Is this the right learning programme for me?

Is this the right learning programme for me?

What are people looking for when they ask about our programmes, courses and conferences?

What are people looking for when they ask about our programmes, courses and conferences?

I write to describe my experience of listening to and talking to people who are enquiring about the Tavistock Institute’s post-professional training programmes and discussing the suitability of these programmes for them.

During the past few months I have spoken to many people who say they have specific learning needs, are at a critical stage of their career or are going through changes at work and in their personal lives. They say they would like to deepen their understanding of individual, group, organisational or social dynamics in order to learn to do their work better and to function better in their roles. Some are confused by similar offerings of the Tavistock Institute of Human Relations and the Tavistock & Portman NHS Foundation Trust and are seeking clarification. Many, of course, would like to know how the TIHR programmes will help them to do their jobs in their organisations better after the programme. I answer these questions as best I can during a telephone interview. In those instances where people are seeking personal psychotherapy the Tavistock Clinic is recommended.

The enquiries can be grouped into the following clusters:

  1. Transformations – a good number of people have been recently promoted or are about to be promoted; moving from one tier of leadership to another in their organisations – from head of department to executive level; from executive level to the board; or they are moving from present employer to a new one as a means of advancing; or because their life circumstances are changing, eg. children have left home and they have become more flexible about location; marriages may be ending and new opportunities are opening up.
  2. Training – Some people say that they feel there is a gap in their knowledge of ‘dynamics’ and they want to study more and deeper. They say they feel inadequately trained for the responsibilities in their current or new upcoming jobs. People sometimes express disappointment that their professional training did not equip them to understand ‘dynamics’ or how to lead; that later management and leadership courses over-emphasised the rational and the predictable and seldom addressed ideas around complexity and chaos. They speak of the challenges of being expected to control complex systems that seem to be out of control.
  3. Attraction of the ‘Tavistock approach’ – some people are looking to supplement their profession-of-origin trainings with a more thorough introduction to the ideas of group and systemic unconscious drives and forces. They want to understand resistance to change better; and how to improve performance through avoiding tendencies to blame others for failure. Some say they wish to acquire tools for greater control; others say they want to understand the turbulence they are experiencing in their roles.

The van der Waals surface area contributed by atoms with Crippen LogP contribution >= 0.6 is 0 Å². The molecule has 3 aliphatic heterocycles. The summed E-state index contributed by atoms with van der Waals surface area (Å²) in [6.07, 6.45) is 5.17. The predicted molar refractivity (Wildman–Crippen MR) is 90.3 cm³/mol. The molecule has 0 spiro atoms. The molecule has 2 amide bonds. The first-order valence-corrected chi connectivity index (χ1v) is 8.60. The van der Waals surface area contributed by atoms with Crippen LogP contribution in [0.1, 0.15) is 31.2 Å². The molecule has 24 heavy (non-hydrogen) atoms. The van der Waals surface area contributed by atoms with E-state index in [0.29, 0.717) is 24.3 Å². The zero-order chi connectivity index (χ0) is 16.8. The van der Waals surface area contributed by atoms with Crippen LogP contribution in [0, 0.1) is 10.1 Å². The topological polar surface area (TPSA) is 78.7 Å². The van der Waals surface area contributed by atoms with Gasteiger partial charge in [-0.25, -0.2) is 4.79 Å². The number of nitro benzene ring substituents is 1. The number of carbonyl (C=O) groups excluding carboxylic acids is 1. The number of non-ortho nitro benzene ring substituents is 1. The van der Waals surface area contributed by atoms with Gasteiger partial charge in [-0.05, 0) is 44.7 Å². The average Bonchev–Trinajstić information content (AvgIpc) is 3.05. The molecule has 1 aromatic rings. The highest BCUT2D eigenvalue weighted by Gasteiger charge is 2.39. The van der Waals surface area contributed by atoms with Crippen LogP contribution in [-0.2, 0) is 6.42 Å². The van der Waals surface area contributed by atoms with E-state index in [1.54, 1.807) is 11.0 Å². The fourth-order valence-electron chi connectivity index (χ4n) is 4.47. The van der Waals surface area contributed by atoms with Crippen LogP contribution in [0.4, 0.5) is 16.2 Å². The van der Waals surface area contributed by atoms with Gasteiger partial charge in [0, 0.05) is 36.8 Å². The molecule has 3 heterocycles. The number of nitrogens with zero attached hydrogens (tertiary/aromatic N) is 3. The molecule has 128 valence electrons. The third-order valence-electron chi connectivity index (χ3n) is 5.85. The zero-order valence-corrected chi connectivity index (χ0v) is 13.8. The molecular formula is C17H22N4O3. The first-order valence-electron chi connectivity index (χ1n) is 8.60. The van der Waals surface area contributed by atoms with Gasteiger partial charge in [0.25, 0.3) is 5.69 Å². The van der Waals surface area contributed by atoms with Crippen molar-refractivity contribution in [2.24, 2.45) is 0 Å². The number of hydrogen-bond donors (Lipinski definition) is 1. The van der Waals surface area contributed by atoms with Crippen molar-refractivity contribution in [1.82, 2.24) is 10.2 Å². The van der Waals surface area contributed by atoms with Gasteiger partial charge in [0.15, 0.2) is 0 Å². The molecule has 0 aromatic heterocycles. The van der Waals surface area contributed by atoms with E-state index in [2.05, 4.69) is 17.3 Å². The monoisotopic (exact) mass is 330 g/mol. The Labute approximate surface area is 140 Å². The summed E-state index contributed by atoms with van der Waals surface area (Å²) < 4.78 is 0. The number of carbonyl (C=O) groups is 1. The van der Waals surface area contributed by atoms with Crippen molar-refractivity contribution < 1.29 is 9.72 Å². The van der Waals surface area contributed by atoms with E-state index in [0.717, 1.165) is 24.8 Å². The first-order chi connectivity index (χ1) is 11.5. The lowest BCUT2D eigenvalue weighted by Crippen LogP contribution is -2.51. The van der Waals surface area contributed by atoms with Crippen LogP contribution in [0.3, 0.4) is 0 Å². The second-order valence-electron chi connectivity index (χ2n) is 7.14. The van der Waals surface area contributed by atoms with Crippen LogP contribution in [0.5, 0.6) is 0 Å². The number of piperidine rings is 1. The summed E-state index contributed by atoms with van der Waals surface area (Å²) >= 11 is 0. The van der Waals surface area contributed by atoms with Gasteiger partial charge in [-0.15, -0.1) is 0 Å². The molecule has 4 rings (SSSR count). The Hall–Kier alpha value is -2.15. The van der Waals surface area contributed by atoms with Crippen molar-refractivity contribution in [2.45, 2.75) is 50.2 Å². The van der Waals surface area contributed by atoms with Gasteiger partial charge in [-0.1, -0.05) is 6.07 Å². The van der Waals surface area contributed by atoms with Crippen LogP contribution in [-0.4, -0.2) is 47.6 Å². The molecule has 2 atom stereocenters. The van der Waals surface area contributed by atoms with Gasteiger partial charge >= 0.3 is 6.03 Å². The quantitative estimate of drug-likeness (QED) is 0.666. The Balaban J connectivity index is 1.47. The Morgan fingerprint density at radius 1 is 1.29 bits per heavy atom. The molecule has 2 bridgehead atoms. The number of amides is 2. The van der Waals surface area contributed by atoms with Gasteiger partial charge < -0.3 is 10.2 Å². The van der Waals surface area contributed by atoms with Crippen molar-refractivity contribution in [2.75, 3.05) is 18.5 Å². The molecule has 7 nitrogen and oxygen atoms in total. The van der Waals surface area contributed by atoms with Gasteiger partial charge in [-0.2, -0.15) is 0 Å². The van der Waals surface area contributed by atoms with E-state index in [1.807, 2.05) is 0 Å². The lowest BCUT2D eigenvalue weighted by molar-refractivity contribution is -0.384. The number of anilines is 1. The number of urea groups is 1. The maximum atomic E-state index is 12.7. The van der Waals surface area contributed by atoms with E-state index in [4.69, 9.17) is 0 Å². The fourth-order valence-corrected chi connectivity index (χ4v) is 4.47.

4. Support – People sometimes speak about the loneliness of the job and their need for support.  There is an almost universal hope that the cohort they are hoping to join will continue to exist after the programme as a support group. The Tavistock Alumni exists for this purpose.
  5. Feelings – Many people said they wish to draw closer to the Tavistock Institute.  People are eager for the prestige of membership of a group of people with connections to a prestigious organisation. They can also experience anxiety about being regarded as not good enough; a fear of rejection or a fear that they have left it too late.
  6. Future employability – Many speak of their hopes that the programme will give them confidence and an enhanced sense of self-esteem; of seeking advantage in the employment market; of their hopes that training will support their identity as ‘leader’ or develop a new identity as organisational consultant or executive coach.
  7. Professionalism – Nearly everyone speaks of their commitment to ethical practice and high standards of professionalism in their work with clients, their teams and colleagues. They speak of their wish to be involved in the human relations aspects of work, of creating humane organisations and their interest in developing people.

My experience – I find the interviews fascinating and enjoyable.  I like speaking to people about their careers, their current jobs and their future aspirations, their role relationships and their life journeys. The interviews, seldom lasting more than 30 minutes, provide an insight into people’s motivations, frustrations, and their courage in taking risks by making significant changes in their lives. They welcome the need for the support of others to do that successfully. The interviews, to be sure, have the task of selecting out those who are unsuitable or not-yet-ready to undertake a course of study with the Tavistock Institute. Everyone is told that the interview is for selection purposes too, which they accept, but most just want a clarifying talk with someone who understands the challenges of either a shift in career or a major career change and who can direct them to the most suitable programme for them to achieve that. Successfully pointing people in the right direction for them is a source of great satisfaction for me.

Mannie Sher
Director, Group Relations Programme

Find out more about our professional development programmes.

Further reading: The Social Engagement of Social Science, Volume 1: A Tavistock Anthology

For further details or if you have any questions, please contact Rachel Kelly, Professional Development Coordinator.

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